The work of the Laboratory provides for a variety of people
In the foundation of Hopkins Seaside Laboratory the directors have had in mind three different but very closely related fields of usefulness, the same being filled so admirably on the Atlantic coast by the [Woods Hole] Marine Biological Laboratory under the able direction of Dr. C. O. Whitman. (26)
Hopkins Seaside Laboratory, while associated with Stanford University, was not limited to the faculty and students of this institution for its usefulness. In addition, the facility was to provide education and research opportunities to those not associated with the academic institution. (27) The regular sessions of the laboratory were held during the summer months, when teachers, students, and others desiring to attend, had their vacations, while the use of the buildings was open to investigators throughout the year. This original organization of the facility provided for three classes of participants: 1) the faculty, undergraduate and graduate students of Stanford University, 2) the scientific investigators and 3) teachers and students beyond those associated with Stanford.
Undergraduate and Graduate Students: The undergraduates from Stanford University were encouraged to spend their summers at the laboratory to learn about marine organisms from direct experience. As presented by Jenkins (1893):
Naturally, students in the biological departments in the University who wish to extend their work in the Seaside Laboratory, they are made welcome. (28)
Stanford students attending the summer session at Hopkins Seaside Laboratory, were not limited to those whose chosen major was physiology or zoology but included those with chosen major of Botany, Entomology, Chemistry, Mathematics, Geology Economics, English, History, French, German or Education also took part.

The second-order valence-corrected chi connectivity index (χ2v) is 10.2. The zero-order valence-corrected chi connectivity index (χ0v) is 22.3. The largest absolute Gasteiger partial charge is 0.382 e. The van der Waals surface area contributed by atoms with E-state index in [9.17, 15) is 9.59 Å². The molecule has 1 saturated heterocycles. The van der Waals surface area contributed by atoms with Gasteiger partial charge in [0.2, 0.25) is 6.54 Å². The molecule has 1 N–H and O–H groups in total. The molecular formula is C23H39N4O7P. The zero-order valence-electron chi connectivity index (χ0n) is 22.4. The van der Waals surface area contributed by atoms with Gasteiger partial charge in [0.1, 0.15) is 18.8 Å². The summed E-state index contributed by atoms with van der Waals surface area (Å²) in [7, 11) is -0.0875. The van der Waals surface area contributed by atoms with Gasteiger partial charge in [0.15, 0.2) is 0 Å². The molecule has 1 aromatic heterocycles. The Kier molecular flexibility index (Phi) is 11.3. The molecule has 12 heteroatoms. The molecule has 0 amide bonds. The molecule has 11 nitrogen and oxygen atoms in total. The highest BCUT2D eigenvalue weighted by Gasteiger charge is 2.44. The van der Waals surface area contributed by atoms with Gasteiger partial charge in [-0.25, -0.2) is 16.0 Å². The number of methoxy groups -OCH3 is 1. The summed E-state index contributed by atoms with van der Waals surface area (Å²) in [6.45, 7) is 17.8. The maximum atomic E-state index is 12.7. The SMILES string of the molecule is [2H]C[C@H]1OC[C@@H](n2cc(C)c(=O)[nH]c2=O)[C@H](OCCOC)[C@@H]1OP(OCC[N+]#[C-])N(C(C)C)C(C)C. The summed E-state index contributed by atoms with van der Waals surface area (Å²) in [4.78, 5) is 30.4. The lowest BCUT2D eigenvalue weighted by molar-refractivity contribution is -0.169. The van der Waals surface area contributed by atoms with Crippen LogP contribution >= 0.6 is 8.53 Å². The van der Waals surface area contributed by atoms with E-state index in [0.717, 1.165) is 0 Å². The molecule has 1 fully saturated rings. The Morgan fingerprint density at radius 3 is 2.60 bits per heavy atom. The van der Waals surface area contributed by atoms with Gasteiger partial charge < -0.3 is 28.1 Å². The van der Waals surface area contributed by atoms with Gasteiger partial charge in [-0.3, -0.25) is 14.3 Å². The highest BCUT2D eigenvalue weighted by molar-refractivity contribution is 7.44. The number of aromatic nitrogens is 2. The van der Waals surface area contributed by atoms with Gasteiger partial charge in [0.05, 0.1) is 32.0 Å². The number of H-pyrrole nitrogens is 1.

Graduate students from Stanford University were also encouraged to spend their summers at the facility. A. G. Maddren (1898) describes the typical graduate student who would have an interest in spending time at the seaside laboratory.
Advanced students in zoology, physiology, and botany, who wish to continue their studies under the very favorable conditions of a well equipped marine laboratory, and to become acquainted with the problems and methods of research in biological lines. (29)
The Investigators: According to Jenkins (1893):
The Hopkins Seaside Laboratory while carried on under the auspices of the University [was] by no means to be regarded as simply a provision for members of that institution. Its advantages are planned for and freely offered to investigators from whatever source. In this work it is not to be at all looked upon as a rival to any of the well-equipped laboratories already in existence, but rather as a collaborator with them. The field it occupies is both unique and important. It would be a serious neglect of biological opportunities to leave it longer unoccupied. The problems, which are now present on this Coast, and those, which will open from time to time, will attract investigators from other regions. There is now a home provided for them. Those of this coast engaged in biological study it is confidently expected will take a lively interest in the work of the Laboratory. (30)
Teachers and Students: According to MacFarland (1902), the purpose of allowing teachers and students to take part in laboratory courses in botany and zoology was to raise the standard of scientific instruction in the public schools of the state by giving teachers and others the facilities for becoming acquainted with the marine fauna and flora and the best methods of their study. (31)
The following description provided by Maddren (1898) presents the course of instruction offered to those teachers and students able to attend:
For this group of workers regular courses will be conducted on various subjects, accompanied by lectures and individual instruction at the worktable and in studies on the collecting grounds and in the preservation of material. These courses give thorough drill in the laboratory methods of study, in dissecting, and in the use of the microscope. They are especially helpful to teachers of these subjects in High Schools and to teachers in Nature Study in any department of schoolwork. They are elementary in character and may be undertaken by those without previous biological training.(32)
(26) MacFarland, F. M. (1902). The Hopkins Seaside Laboratory. Journal of Applied Microscopy and Laboratory Methods. 5 (7) 1869-1875.
(27) Jenkins, Oliver Pebbles (1893). The Hopkins Seaside Laboratory. Zoe, 4: 58-63.
(29) Madden, A.G. (1898). The Marine Biological Laboratory at Pacific Grove. The Overland Monthly 27: 208 -215.
(30) Jenkins, Oliver Pebbles (1893). The Hopkins Seaside Laboratory. Zoe, 4: 58-63.
(31) MacFarland, F. M. (1902). The Hopkins Seaside Laboratory. Journal of Applied Microscopy and Laboratory Methods. 5 (7) 1869-1875.
(32) Madden, A.G. (1898). The Marine Biological Laboratory at Pacific Grove. The Overland Monthly 27: 208 -215.